How to win at homeschooling

Written by Kara S. Anderson

Recently, a friend of mine posted a photo on Instagram, and I thought to myself – That’s It. That’s the stuff, right there.

I need to tell you that it wasn’t a particularly fancy picture (no offense to my friend).

But it wasn’t staged. There wasn’t lighting. It wasn’t #sponsored, and the kids weren’t wearing coordinating Hanna Andersen outfits. They weren’t in a field of wild flowers, or at the base of the Eiffel tower.

Instead, it was a picture of a moment – her son comforting her daughter through an anxious time.

And so, it made me think of the Dum-Dums. Of course.

When we started homeschooling, it was because my kid wasn’t fitting in the box at preschool. He didn’t want to “sit on the line” during story time, and so I thought we’d give homeschooling a shot.

My main motivation then was to give my kid a chance to bloom outside of the standards.

I didn’t think of a lot of the other things that would come with choosing an alternative educational path – things like the Dum-Dums.

Let me explain:

My daughter never went to school, and so as soon as we started homeschooling, the three of us were together ALL THE TIME. We were like a little gang in cardigans and rain boots.

But on the rare occasion that I had one of the kids by him- or herself, and they were offered a treat (Dum-Dums at the bank, for instance), they always, always asked for a treat for the other kid.

Maybe non-homeschoolers do this.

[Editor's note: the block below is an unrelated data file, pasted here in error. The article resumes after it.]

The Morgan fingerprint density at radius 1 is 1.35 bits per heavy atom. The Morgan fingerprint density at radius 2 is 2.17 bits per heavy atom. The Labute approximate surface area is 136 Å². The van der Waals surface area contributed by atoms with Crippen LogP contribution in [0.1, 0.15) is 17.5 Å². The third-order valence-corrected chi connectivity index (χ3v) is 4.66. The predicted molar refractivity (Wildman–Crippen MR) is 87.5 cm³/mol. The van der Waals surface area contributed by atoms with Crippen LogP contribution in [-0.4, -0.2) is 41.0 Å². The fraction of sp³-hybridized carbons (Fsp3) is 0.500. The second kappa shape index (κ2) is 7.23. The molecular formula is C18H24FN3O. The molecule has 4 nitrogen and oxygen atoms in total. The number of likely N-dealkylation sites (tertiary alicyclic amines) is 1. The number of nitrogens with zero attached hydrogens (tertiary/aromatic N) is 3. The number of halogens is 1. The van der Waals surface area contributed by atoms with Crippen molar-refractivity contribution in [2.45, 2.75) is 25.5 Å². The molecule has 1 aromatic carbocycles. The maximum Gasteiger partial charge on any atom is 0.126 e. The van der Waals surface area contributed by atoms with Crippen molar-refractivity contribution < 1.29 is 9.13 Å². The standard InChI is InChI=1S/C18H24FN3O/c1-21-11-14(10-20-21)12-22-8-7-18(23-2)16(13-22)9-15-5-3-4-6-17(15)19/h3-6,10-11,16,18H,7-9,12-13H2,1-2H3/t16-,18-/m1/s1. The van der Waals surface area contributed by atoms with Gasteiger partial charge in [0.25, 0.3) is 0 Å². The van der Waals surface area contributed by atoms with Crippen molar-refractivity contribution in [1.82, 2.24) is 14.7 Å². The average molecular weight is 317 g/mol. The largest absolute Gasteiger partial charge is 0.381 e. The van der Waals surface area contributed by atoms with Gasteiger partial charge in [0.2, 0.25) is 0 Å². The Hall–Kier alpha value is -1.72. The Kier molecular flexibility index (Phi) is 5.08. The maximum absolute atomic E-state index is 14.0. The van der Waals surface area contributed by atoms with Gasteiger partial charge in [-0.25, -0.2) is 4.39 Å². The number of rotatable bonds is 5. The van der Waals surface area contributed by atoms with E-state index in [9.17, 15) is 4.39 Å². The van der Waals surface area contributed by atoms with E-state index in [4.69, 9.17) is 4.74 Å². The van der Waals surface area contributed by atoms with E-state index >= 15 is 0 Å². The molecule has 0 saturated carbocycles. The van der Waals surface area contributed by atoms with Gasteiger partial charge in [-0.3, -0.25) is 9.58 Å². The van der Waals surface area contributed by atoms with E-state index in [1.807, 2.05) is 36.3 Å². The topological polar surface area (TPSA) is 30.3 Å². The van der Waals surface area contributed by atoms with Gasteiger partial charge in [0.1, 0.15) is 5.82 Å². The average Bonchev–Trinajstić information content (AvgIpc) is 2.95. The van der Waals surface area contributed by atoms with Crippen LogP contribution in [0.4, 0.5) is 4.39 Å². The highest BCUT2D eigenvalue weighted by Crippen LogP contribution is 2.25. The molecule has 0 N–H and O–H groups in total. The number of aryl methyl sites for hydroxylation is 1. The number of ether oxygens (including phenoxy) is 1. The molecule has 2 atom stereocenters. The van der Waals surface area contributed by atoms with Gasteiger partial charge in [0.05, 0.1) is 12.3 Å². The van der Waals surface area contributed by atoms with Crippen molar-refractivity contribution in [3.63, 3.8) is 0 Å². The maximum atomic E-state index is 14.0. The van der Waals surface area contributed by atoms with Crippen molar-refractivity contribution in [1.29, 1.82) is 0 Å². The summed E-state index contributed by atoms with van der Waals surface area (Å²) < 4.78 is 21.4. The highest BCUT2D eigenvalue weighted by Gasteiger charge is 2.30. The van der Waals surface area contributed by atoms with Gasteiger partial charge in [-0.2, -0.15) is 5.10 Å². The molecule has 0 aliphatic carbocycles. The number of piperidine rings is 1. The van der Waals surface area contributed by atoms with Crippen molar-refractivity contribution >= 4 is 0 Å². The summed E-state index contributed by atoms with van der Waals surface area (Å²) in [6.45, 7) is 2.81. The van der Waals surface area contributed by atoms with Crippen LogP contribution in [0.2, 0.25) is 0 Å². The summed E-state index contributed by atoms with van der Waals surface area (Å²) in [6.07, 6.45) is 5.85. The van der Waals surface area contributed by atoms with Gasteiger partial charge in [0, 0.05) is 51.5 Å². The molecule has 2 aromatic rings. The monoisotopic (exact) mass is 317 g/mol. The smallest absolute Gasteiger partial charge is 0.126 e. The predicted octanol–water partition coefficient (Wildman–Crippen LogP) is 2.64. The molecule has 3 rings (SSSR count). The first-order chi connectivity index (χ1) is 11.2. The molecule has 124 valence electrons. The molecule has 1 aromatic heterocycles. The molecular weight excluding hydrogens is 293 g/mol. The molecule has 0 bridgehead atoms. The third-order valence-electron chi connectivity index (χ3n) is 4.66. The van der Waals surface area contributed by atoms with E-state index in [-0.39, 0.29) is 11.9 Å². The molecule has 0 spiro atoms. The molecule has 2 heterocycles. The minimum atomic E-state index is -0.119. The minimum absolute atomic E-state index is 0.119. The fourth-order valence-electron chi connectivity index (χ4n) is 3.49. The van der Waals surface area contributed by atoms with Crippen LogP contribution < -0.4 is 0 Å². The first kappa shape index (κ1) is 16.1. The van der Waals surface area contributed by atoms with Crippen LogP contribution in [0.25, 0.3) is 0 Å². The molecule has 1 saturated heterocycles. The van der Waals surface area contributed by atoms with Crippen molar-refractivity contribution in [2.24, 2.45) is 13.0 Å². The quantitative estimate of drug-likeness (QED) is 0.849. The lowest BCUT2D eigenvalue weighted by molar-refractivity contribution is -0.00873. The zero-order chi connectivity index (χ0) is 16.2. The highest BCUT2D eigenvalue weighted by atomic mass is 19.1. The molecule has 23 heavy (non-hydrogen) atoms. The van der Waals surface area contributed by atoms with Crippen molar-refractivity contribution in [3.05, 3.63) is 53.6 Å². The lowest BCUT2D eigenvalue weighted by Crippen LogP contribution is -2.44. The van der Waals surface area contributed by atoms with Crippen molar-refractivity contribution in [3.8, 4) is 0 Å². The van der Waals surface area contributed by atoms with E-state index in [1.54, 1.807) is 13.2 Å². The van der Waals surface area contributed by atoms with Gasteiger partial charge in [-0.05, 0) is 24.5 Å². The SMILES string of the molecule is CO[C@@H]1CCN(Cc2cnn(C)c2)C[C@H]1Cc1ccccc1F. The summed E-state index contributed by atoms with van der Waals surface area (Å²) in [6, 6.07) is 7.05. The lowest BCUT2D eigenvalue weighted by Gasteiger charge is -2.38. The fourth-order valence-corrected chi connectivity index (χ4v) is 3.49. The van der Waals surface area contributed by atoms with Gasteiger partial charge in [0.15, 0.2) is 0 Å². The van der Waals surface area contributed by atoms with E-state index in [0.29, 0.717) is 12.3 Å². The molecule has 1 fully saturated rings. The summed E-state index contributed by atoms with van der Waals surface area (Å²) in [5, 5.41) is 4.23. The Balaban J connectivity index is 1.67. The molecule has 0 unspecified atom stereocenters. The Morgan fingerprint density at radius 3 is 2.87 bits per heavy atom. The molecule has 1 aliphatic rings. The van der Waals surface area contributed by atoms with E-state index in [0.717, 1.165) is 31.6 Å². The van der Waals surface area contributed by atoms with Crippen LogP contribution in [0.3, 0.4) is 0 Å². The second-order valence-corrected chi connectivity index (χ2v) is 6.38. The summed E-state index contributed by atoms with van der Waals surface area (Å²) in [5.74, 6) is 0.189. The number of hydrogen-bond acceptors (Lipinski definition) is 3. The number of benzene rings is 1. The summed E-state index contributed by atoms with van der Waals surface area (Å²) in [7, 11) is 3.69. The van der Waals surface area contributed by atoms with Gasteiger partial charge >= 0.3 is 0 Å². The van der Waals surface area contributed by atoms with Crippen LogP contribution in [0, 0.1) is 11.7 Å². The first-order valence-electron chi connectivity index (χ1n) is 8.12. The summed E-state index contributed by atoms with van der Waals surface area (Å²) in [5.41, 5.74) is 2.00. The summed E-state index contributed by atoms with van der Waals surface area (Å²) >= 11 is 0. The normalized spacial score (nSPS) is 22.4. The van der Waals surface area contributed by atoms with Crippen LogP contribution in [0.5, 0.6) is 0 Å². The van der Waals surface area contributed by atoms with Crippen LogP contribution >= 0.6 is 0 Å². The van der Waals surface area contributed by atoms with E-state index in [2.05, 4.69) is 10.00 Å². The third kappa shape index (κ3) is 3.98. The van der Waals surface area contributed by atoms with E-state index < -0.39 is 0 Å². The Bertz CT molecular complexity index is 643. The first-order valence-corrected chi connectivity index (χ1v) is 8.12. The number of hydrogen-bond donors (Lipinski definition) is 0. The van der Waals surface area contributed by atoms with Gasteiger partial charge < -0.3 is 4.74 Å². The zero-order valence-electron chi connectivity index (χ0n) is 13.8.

Maybe all kids do this.

But it made me really happy that they were so thoughtful toward each other – that they thought of each other when they were apart.

That they looked out for each other …

I’ve written before that they don’t have a “perfect” sibling relationship by any means. But in general, when my kids need each other – they are there for one another.

And I’ve realized that that’s really important to me.

I recently asked my daughter over on Instagram live, where we chat sometimes, what makes her feel loved. She said that being seen as an individual is really important to her.

Again, this might not ring true for every homeschooler (I highly recommend this book {afflink} to figure out your child’s love language). But to her, getting to explore her interests and being supported in her passions makes her feel special, honored and appreciated.

And that’s another big thing for me, of course. As I wrote here, maybe the biggest thing for me is raising kids who know they are truly loved.

So how will I know in a few years if I’ve won at this homeschooling business?

Well first, I’m not competing against other families, and I don’t think you should either.

I mean, maybe there’s a 6-year-old at your co-op who speaks 4 languages. Bully for her! But if your kid doesn’t dream of a future in the UN, you might not need to add French, Mandarin and Afrikaans to your to-do list, mama.

Instead, I think you need to decide what’s most important to YOU and YOUR family.

And I think it’s important to realize that whatever it is may not be academic. That’s okay. They might actually just be family things, especially if, like us, homeschooling is more a lifestyle than just the way you educate your kids.